Many times a day in the life of a forensic technician begins in the middle of the night with a call from the police department. A crime has been committed--a murder, in fact--and there is evidence to be examined and analyzed. The police inform the forensic expert that the victim was shot multiple times and there were no witnesses. Because the victim was discovered slumped over the steering wheel inside of a car, the police have little to go on...and that is where a forensic technician steps in.
At the Mortuary
Upon entering the homicide autopsy room, the forensic technician is shown the victim and immediately begins examining the bullet wounds. The shape, size, and location of each hole are carefully noted. Entrance and exit areas are also marked on a special diagram. Residue from the gunshots are swabbed and placed into plastic bags to be tested later in the laboratory. With this type of evidence, a forensic expert may be able to discern what kind of gun was used, from what angle the bullets entered the body, and even how long ago the gun was fired.
If the suspect has been apprehended shortly after the crime was committed, the forensic technician would have tested his or her skin for traces of powder. Shooting a gun will leave minute specks of powder on the shooter's clothes and skin, which can be tested with a compound called the Griess reagent. If indeed the suspect did shoot a gun, the residue would turn orange from interacting with the reagent. Years ago, forensic detectives would place a layer of warm paraffin on a suspect's clothing and pick up the residue that way. Today, the reagent works more thoroughly with chemical processes.
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What if the forensic technician had been called to an arson case instead of a murder? Instead of examining bullet holes, he or she would have attempted to find out what kind of accelerant was used by the arsonist to ignite the fire, such as gasoline or kerosene. One way the forensic technician does this is to put charcoal strips over various pieces of burnt debris. The charcoal will readily absorb any accelerant that had been poured onto the debris, which can later be analyzed by the technician in the laboratory. These chemical processes can quickly lead to a suspect's apprehension.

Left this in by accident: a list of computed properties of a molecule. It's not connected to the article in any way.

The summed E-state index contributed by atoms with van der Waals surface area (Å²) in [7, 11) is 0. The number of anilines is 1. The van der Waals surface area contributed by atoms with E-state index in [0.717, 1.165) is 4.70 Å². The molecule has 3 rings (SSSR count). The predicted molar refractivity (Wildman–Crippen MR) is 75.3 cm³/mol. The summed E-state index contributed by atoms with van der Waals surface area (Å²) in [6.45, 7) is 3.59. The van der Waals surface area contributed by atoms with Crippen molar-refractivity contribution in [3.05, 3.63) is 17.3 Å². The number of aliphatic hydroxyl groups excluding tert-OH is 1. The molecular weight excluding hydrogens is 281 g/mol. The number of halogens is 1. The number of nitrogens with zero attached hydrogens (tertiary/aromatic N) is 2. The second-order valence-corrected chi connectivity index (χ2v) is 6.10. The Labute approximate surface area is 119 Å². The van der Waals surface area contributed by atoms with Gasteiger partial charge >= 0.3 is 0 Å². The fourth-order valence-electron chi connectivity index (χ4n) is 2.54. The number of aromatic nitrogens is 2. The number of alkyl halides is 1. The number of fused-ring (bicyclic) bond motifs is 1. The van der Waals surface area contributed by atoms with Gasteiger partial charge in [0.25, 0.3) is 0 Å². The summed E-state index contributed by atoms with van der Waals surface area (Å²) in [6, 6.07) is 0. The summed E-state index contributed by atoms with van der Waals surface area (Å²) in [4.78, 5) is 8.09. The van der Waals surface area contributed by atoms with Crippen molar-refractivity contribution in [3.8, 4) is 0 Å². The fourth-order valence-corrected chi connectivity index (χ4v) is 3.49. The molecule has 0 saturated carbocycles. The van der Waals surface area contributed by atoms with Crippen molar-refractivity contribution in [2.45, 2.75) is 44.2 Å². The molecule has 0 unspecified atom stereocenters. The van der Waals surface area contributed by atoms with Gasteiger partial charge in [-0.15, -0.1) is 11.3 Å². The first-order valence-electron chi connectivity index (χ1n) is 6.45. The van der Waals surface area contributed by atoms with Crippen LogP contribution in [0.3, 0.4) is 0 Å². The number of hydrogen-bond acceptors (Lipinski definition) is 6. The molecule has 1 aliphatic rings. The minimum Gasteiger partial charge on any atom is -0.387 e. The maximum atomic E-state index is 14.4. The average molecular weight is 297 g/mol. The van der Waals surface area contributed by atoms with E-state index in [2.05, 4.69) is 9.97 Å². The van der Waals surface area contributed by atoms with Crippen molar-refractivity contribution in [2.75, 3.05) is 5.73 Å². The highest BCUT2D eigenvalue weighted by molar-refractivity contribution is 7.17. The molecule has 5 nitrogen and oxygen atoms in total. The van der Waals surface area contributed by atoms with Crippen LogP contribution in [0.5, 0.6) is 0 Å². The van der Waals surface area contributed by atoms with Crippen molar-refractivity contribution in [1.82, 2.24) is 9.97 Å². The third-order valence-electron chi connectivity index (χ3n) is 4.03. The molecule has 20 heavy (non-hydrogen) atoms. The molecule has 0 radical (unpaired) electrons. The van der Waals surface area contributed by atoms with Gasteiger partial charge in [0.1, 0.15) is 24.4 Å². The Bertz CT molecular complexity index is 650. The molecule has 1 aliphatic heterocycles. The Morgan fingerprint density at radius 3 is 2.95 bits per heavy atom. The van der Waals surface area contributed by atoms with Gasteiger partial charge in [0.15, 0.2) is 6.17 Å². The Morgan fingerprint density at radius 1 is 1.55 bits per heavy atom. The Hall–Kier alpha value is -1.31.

Testing for Drugs
If a suspect is thought to have drugs in his system, a forensic technician performs color tests which can reveal the presence of illegal or legal drugs. Police officers also use chemical tests when apprehending someone carrying what appears to be drugs. Forensic scientists will utilize something called a microcrystalline test in determining the presence of drugs. By placing a drop of blood or urine onto a microscope slide containing specific chemicals, they can detect the type of drug by the formation of crystal patterns.
Much of the job duties a forensic technician executes during a typical work day involves extensive knowledge of chemicals and their processes. In addition, having expertise in human anatomy and physiology also contributes to a forensic scientist's ability to solve what at first may seem unsolvable crimes.